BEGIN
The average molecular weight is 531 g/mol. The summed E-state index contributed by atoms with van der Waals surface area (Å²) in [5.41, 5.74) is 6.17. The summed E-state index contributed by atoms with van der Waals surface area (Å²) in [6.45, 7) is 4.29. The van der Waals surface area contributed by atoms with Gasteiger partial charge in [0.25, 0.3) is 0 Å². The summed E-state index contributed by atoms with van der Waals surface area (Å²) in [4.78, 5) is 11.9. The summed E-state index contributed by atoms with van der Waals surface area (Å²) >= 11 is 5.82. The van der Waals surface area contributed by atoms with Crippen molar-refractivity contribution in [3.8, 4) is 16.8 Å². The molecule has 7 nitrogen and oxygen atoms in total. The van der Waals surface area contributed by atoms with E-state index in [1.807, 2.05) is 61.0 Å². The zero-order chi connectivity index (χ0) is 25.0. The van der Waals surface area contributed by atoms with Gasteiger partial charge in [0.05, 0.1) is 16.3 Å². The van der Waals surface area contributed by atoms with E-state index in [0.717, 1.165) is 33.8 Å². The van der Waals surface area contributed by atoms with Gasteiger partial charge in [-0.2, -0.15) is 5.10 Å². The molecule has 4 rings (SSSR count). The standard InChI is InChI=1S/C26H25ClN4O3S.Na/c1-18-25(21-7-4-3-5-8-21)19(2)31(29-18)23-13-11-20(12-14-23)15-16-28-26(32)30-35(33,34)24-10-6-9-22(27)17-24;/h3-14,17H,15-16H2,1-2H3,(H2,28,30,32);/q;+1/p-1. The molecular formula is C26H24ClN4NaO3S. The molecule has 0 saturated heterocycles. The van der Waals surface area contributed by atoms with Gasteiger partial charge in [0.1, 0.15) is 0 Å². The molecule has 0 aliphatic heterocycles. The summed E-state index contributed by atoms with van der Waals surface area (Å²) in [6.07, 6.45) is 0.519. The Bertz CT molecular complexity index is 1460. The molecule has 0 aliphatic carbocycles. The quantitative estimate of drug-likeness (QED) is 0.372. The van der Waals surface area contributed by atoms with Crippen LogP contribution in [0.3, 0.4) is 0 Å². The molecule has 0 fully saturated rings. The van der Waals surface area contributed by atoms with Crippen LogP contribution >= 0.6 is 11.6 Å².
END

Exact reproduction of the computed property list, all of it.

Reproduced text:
The average molecular weight is 531 g/mol. The summed E-state index contributed by atoms with van der Waals surface area (Å²) in [5.41, 5.74) is 6.17. The summed E-state index contributed by atoms with van der Waals surface area (Å²) in [6.45, 7) is 4.29. The van der Waals surface area contributed by atoms with Gasteiger partial charge in [0.25, 0.3) is 0 Å². The summed E-state index contributed by atoms with van der Waals surface area (Å²) in [4.78, 5) is 11.9. The summed E-state index contributed by atoms with van der Waals surface area (Å²) >= 11 is 5.82. The van der Waals surface area contributed by atoms with Crippen molar-refractivity contribution in [3.8, 4) is 16.8 Å². The molecule has 7 nitrogen and oxygen atoms in total. The van der Waals surface area contributed by atoms with E-state index in [1.807, 2.05) is 61.0 Å². The zero-order chi connectivity index (χ0) is 25.0. The van der Waals surface area contributed by atoms with Gasteiger partial charge in [0.05, 0.1) is 16.3 Å². The van der Waals surface area contributed by atoms with E-state index in [0.717, 1.165) is 33.8 Å². The van der Waals surface area contributed by atoms with Gasteiger partial charge in [-0.2, -0.15) is 5.10 Å². The molecule has 4 rings (SSSR count). The standard InChI is InChI=1S/C26H25ClN4O3S.Na/c1-18-25(21-7-4-3-5-8-21)19(2)31(29-18)23-13-11-20(12-14-23)15-16-28-26(32)30-35(33,34)24-10-6-9-22(27)17-24;/h3-14,17H,15-16H2,1-2H3,(H2,28,30,32);/q;+1/p-1. The molecular formula is C26H24ClN4NaO3S. The molecule has 0 saturated heterocycles. The van der Waals surface area contributed by atoms with Gasteiger partial charge in [0.1, 0.15) is 0 Å². The molecule has 0 aliphatic heterocycles. The summed E-state index contributed by atoms with van der Waals surface area (Å²) in [6.07, 6.45) is 0.519. The Bertz CT molecular complexity index is 1460. The molecule has 0 aliphatic carbocycles. The quantitative estimate of drug-likeness (QED) is 0.372. The van der Waals surface area contributed by atoms with Crippen LogP contribution in [0.3, 0.4) is 0 Å². The molecule has 0 fully saturated rings. The van der Waals surface area contributed by atoms with Crippen LogP contribution >= 0.6 is 11.6 Å².